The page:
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"Artillery 'weights'" Topic


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Comments or corrections?

John Edmundson23 Feb 2021 2:31 p.m. PST

Something I didn't realise the significance of (I knew measures were inconsistent in the Napoleonic era but didn't realise how much variance there was):

"Here the weight measures of the gun calibers (catalogued for the weight of the balls shot) are made simpler using the pdr. (pounders, Pfünder for Austrians). However there were some important differences between French and Austrian measures. Austrian measured weights in Löth, 32 of which made a Wiener Pfund (Austrian pound). 1 Löth was equal to current 17,5g (0.62oz.) so a Pfund was 560g and equal to 1,235lb (Imperial pounds). At least 100 Pfünder made 1 Zentner (56Kg). For example a 3 pdr. austrian light gun was really a 3,7 equivalent French pdr. (more similar to a French 4 pdr.); an austrian 6 pdr. gun was a 7,4 equivalent French caliber and so on."

So an Austrian 3pdr is virtually the same as a French 4pdr, a 6pdr is almost an 8pdr, and a 12pdr would have been the equivalent of 14.8 French pounds. Is there a table anywhere that collates this for the various Napoleonic powers?

From a footnote in link

Cheers,
John

von Winterfeldt23 Feb 2021 11:20 p.m. PST

I had a long discussion with Dave Hollins about Austrian artillery, the conclusion was that for cannon ball weights they did not use the Austrian Pound but the Nürnberg pound silverweight.

which is 477, 2 g

Allan F Mountford24 Feb 2021 1:30 a.m. PST

@vonW
Thus for the Austrians:
3 pdr = 1.4316 kg = 3.1657 ib
6 pdr = 2.8632 kg = 6.3134 ib
12 pdr = 5.7264 kg = 12.6267 ib

Oliver Schmidt Supporting Member of TMP24 Feb 2021 1:51 a.m. PST

And actually, the classification by pounds was but a convenience.

The actual weight of the single cannon balls was allowed to vary up to around 10%. For example, in Prussia, in 1829, a 6pounder cannon ball had to weight at least 5,5 pounds and not more than 6,5 pounds, a 12pounder cannon ball at least 11 pounds and not more than 13 pounds.

What counted when casting cannon balls, was the exact diameter, which was slightly smaller than the diameter of the bore of the gun and of course corresponded to a cannon ball of ideal cast.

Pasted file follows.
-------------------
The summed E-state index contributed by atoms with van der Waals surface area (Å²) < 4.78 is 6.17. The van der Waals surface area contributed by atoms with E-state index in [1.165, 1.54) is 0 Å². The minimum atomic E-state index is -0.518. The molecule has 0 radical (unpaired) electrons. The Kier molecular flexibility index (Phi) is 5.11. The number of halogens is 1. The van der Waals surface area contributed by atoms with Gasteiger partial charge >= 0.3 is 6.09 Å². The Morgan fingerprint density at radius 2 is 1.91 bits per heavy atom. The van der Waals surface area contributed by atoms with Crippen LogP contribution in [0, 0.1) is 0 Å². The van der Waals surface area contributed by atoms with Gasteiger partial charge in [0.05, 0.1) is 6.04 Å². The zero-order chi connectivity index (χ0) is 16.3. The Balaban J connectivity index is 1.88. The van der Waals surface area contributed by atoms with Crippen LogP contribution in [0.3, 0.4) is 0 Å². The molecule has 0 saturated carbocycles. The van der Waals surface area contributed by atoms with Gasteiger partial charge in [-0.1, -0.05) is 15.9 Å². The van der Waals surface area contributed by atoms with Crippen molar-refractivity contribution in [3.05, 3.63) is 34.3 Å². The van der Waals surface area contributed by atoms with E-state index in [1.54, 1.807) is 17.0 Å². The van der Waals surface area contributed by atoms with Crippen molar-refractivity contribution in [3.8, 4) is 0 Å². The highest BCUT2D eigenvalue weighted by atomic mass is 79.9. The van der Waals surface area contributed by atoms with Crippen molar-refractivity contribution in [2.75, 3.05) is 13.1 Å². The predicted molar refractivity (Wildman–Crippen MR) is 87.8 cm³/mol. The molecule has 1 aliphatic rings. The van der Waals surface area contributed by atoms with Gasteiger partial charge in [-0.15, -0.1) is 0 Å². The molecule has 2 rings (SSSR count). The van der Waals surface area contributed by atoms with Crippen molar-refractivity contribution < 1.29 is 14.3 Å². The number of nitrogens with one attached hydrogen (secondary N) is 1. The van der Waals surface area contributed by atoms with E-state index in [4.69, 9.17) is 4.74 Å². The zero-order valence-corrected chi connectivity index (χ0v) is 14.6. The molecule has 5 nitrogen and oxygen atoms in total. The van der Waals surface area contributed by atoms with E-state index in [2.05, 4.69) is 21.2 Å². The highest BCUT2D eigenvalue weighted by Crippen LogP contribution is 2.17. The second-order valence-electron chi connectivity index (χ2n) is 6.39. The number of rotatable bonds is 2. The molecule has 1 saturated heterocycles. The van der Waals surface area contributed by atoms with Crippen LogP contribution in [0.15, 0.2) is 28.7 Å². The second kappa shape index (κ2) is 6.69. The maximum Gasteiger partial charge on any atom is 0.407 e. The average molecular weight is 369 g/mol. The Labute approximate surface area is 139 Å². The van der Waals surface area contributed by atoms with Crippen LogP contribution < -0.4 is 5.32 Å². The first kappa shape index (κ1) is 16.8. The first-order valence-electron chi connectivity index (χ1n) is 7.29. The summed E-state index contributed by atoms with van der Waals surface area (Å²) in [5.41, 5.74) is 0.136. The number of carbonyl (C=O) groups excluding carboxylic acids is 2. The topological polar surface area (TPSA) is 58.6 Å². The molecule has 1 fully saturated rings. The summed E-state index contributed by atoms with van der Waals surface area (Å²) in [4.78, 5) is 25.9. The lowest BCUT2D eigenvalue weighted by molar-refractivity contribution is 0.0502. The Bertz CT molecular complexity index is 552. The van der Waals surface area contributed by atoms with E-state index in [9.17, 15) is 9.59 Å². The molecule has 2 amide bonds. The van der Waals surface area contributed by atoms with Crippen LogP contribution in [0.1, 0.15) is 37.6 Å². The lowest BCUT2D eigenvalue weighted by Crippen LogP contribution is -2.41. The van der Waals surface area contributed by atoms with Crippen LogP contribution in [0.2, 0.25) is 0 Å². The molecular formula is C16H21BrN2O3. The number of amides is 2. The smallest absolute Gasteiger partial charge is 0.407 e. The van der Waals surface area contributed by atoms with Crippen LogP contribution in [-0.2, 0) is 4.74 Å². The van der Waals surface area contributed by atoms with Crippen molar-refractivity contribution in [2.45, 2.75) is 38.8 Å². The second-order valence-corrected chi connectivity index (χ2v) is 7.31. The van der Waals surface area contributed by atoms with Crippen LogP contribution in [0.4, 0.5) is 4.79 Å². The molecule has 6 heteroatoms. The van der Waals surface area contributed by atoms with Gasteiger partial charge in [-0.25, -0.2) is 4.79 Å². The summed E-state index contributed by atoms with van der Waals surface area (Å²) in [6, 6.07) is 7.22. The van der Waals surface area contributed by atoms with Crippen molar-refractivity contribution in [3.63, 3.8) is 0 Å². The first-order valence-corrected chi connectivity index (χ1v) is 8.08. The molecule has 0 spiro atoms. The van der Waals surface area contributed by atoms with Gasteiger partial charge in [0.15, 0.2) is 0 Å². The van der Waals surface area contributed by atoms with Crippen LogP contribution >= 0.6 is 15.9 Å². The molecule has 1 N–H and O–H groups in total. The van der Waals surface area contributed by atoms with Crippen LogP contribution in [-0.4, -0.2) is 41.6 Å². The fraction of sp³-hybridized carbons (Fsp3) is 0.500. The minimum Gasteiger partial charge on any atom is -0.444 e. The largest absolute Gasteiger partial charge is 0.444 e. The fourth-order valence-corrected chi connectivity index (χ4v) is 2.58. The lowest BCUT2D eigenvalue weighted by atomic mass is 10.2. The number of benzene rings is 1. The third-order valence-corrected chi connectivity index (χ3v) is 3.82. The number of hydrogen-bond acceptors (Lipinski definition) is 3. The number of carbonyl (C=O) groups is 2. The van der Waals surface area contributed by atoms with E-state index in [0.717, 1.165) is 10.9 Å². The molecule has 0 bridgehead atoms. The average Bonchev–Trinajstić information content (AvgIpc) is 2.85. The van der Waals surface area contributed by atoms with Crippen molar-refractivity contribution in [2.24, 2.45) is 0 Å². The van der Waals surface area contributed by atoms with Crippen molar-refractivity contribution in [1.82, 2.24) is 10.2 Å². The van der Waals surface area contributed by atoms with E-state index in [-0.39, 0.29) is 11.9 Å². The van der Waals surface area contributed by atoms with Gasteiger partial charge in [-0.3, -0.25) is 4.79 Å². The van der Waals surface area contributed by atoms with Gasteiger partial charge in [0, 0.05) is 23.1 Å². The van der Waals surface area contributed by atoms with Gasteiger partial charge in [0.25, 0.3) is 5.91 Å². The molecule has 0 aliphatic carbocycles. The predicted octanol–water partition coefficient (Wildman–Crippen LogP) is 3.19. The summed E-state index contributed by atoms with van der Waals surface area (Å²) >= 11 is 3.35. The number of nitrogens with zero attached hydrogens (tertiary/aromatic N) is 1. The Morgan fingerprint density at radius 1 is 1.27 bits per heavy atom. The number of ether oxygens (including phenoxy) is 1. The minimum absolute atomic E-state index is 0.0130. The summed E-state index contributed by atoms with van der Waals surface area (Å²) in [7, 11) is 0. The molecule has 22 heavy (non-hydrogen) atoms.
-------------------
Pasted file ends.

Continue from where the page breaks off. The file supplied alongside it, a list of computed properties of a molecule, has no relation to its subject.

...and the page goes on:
RittervonBek24 Feb 2021 3:01 a.m. PST

I am surprised that no one has measured and weighed what must be numerous surviving examples of roundshot. There must be a doctoral thesis in this?

von Winterfeldt24 Feb 2021 3:30 a.m. PST

what is ib? imperial pounds? what is that in gramm?

Brechtel198 Supporting Member of TMP24 Feb 2021 5:41 a.m. PST

The pound weight the Austrians used was lighter than either the French or English pound.

Therefore, the weight of the rounds of an Austrian, French, and English 6-pounder were different, the Austrian being the lightest, the French the heaviest.

A French 4-pounder would be almost a 5-pounder in English weight; a 6-pounder almost a 7-pounder in English weight, an 8-pounder almost a 9-pounder in English weight, and so on.

For a comparison of the different weights and measures of the period, see Volume I of Louis de Tousard's American Artillerist's Companion, pages 116-128:

link

Brechtel198 Supporting Member of TMP24 Feb 2021 5:52 a.m. PST

The actual weight of a roundshot depended on the production tolerances that were acceptable.

French tolerances for roundshot was as follows:

24-pounder: 24 pounds, 8 ounces.
16-pounder: 16 pounds, 4 ounces.
12-pounder: 12 pounds, 4 ounces.
8-pounder: 8 pounds.
4-pounder: 4 pounds.

See Tousard, Volume I, page 355.

Brechtel198 Supporting Member of TMP24 Feb 2021 6:07 a.m. PST

The weight of roundshot for French artillery pieces in kilograms:

4-pounder: 2
6-pounder: 3
8-pounder: 4
12-pounder: 6
6-inch howitzer: 11
16-pounder: 8
24-pounder: 12

Allan F Mountford24 Feb 2021 7:40 a.m. PST

@vonW
Thus for the Austrians:
3 pdr = 1.4316 kg = 3.1657 lb
6 pdr = 2.8632 kg = 6.3134 lb